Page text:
If every shade and the chemically simple products that allow people to sport them are fully open and commoditized, and large brands have few qualities to offer beyond “packaging”, and the customer knows it, what will happen? Will advertising continue to be able to sustain them by selling a lifestyle, or will the images of beauty grow wider in scope and fragment as new tastemakers emerge from online communities, e.g. YouTube stars? Sure they exist now, but the collapse of beauty brands as a chief influence for consumers would create a vacuum for new ideas to take hold.
What happens in societies where billions of advertising dollars currently spent by a few large entities, to push narrowly defined images of beauty, just evaporates?
Lots of portfolio tools advertise the ability to create a gorgeous website online within minutes, but how many are suited to showcasing a copywriter’s work? This post covers getting a basic presence up for a handful of your projects. More comprehensive site builders are only briefly mentioned.
It’s often said that people only look into their CVs between jobs, but taking stock of what you’ve accomplished on a regular basis is a really good practice. But with a standard resumé, updating a paragraph about your current employment several times a year isn’t attractive. Fortunately for people in the creative industries, there’s the portfolio, which can be very satisfying to compile, if only to remind ourselves how little victories on a project tend to make up a bigger result.
Not Your Creative Director’s Portfolio
Over the last few years, I’ve seen a fair few creative portfolios, and increasingly, when one asks to see some work, a URL gets sent instead of a PDF. When I was starting out in advertising about 8 years ago, we routinely brought physical folders of printouts to interviews. If you wanted the job, you might make an extra copy to leave behind. If you’ve heard some creatives calling their folios “books”, it’s because that’s what they really were.
Another thing that’s changed since the mid-noughties is how the presentation of a copywriter’s work has gone from showing a few ads and/or documents with long-form writing samples, to being very close to how the art guys do it. Big, colorful pictures that would reel even an illiterate eye in. Some writers’ books now haven’t got a word in them.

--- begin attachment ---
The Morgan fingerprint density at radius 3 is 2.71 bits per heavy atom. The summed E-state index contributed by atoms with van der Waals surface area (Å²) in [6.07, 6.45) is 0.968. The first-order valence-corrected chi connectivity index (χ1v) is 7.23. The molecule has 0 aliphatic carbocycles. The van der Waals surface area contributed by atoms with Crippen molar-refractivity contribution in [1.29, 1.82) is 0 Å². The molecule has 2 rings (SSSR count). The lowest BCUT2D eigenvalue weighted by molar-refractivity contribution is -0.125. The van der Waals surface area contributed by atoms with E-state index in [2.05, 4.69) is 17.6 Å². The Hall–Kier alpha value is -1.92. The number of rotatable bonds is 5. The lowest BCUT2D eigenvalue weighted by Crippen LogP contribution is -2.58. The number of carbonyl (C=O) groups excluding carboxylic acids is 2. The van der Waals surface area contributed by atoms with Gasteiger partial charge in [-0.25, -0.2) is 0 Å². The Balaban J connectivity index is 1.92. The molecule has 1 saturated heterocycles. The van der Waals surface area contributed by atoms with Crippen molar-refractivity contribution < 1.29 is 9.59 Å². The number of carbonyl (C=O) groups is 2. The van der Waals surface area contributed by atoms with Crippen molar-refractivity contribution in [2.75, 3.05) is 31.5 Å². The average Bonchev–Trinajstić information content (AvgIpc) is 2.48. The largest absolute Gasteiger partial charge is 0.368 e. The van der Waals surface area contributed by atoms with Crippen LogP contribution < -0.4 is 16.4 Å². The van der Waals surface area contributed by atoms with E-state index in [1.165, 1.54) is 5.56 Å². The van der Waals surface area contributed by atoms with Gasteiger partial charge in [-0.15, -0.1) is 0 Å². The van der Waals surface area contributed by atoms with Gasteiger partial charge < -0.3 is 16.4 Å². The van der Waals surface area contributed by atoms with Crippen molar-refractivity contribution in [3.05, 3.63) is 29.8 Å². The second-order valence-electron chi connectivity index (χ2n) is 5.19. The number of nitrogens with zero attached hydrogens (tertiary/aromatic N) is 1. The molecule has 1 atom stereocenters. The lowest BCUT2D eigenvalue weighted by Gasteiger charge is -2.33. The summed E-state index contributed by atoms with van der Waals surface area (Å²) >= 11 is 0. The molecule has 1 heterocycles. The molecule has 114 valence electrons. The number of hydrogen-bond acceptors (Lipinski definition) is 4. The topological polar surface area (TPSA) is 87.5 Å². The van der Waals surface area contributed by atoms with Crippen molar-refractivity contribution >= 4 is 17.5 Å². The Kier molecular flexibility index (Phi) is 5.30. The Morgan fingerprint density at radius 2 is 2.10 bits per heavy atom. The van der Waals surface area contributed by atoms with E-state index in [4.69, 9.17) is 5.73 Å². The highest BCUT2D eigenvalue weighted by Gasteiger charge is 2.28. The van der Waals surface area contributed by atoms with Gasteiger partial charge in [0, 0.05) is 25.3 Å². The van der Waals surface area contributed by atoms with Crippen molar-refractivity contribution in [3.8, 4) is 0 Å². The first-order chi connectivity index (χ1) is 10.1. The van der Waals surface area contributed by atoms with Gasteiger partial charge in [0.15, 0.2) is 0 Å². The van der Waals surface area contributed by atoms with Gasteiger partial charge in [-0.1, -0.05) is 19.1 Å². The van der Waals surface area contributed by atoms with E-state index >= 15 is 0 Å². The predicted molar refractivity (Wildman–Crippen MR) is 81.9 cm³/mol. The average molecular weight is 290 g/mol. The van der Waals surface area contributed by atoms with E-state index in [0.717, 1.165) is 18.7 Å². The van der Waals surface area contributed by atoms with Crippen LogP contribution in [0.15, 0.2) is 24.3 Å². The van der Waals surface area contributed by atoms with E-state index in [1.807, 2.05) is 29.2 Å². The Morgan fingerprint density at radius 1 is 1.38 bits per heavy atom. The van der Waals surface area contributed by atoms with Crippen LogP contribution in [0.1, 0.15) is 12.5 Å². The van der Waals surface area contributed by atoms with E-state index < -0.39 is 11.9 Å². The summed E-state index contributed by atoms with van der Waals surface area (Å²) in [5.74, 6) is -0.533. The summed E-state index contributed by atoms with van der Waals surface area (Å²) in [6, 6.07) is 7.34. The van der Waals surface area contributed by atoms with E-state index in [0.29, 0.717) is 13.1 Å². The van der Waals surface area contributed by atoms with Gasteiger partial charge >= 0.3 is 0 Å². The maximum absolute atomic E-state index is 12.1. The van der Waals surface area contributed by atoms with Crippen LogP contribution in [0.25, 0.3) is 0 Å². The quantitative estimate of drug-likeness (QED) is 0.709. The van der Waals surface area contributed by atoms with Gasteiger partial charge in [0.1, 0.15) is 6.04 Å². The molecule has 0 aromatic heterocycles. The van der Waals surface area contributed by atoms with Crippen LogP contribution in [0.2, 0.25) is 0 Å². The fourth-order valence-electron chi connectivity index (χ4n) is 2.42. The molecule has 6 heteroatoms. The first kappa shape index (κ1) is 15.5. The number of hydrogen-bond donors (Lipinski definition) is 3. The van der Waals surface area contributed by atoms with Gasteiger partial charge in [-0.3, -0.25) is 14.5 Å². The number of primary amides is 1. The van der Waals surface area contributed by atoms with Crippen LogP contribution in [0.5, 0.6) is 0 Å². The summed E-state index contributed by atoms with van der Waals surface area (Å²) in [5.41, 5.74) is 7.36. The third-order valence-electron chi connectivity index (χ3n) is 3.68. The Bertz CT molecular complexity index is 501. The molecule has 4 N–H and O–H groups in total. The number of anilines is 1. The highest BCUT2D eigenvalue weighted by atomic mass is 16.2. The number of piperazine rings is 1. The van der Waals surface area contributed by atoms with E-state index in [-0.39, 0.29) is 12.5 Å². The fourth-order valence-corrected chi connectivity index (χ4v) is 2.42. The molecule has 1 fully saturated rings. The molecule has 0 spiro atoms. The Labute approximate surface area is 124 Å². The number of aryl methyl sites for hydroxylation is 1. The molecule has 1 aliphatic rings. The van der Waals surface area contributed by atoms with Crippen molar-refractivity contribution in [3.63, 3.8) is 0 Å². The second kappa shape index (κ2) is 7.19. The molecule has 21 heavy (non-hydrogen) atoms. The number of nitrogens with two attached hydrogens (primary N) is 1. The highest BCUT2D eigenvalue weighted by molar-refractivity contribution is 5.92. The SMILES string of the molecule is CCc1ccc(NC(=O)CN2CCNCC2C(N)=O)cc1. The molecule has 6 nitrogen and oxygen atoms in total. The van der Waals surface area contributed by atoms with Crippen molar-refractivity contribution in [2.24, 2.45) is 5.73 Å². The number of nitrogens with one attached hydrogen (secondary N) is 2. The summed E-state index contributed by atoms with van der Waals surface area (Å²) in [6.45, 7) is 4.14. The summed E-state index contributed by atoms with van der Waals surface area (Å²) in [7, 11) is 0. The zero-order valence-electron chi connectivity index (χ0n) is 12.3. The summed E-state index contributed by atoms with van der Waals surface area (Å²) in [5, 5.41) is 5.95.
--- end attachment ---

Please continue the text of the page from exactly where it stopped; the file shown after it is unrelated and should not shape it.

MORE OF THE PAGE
Most of the people I’ve met showed off work on portfolio cum social networking sites for creatives. Places with start-uppy Web 2.x names like Carbonmade, Krop, the Behance Network, Cargo, Coroflot, and to some extent, Dribbble. Some respectable, shirt-wearing creatives had portfolio sites on their own domains, and the ones who didn’t return their pencils used blogging services like Tumblr.
What I’ve noticed is that very few of these solutions are suited to the needs of creatives who self-identify as copywriters.
Copywriters Are A Needy Bunch
Designers, illustrators, and art directors are well served by the many visual portfolio tools out there. Flip through a few examples and you’ll notice a tendency to not explain the images — when it comes to showing off craft, the work often speaks for itself. Maybe it’s because most tools just don’t allow text at all, but I’ll come to that later.
I think a writer needs a little room to take his viewer through the work. So much of what we do is problem solving and just not visible in the finished consumer-facing work (nor should it be). Some of the things a writer could supply to complement a piece of work are: some background info, a project or team story, the strategic line between proposition and product, an elucidation of the idea (if one exists), how the piece works with a wider campaign or positioning that the brand has pursued, and any measured results that came out of it. Touching on just a little of the above, versus a caption reading “Banner Execution #2” on a photo of a toothpaste tube telling a joke, can help explain yourself come Judgement Day.